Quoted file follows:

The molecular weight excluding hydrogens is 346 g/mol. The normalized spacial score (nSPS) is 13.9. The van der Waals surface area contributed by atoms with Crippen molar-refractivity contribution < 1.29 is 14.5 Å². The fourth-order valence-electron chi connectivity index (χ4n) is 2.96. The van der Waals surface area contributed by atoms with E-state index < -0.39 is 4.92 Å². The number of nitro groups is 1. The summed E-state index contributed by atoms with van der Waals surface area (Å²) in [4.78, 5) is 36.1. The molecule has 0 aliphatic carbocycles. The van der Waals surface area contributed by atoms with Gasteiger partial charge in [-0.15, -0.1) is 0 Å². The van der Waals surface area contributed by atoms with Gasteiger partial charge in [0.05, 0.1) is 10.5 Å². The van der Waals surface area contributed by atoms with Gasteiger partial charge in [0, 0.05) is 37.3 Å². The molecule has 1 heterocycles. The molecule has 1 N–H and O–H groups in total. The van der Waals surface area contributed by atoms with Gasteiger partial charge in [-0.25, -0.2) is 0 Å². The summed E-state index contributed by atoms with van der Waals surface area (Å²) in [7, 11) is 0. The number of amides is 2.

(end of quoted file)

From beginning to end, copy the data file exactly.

The molecular weight excluding hydrogens is 346 g/mol. The normalized spacial score (nSPS) is 13.9. The van der Waals surface area contributed by atoms with Crippen molar-refractivity contribution < 1.29 is 14.5 Å². The fourth-order valence-electron chi connectivity index (χ4n) is 2.96. The van der Waals surface area contributed by atoms with E-state index < -0.39 is 4.92 Å². The number of nitro groups is 1. The summed E-state index contributed by atoms with van der Waals surface area (Å²) in [4.78, 5) is 36.1. The molecule has 0 aliphatic carbocycles. The van der Waals surface area contributed by atoms with Gasteiger partial charge in [-0.15, -0.1) is 0 Å². The van der Waals surface area contributed by atoms with Gasteiger partial charge in [0.05, 0.1) is 10.5 Å². The van der Waals surface area contributed by atoms with Gasteiger partial charge in [0, 0.05) is 37.3 Å². The molecule has 1 heterocycles. The molecule has 1 N–H and O–H groups in total. The van der Waals surface area contributed by atoms with Gasteiger partial charge in [-0.25, -0.2) is 0 Å². The summed E-state index contributed by atoms with van der Waals surface area (Å²) in [7, 11) is 0. The number of amides is 2.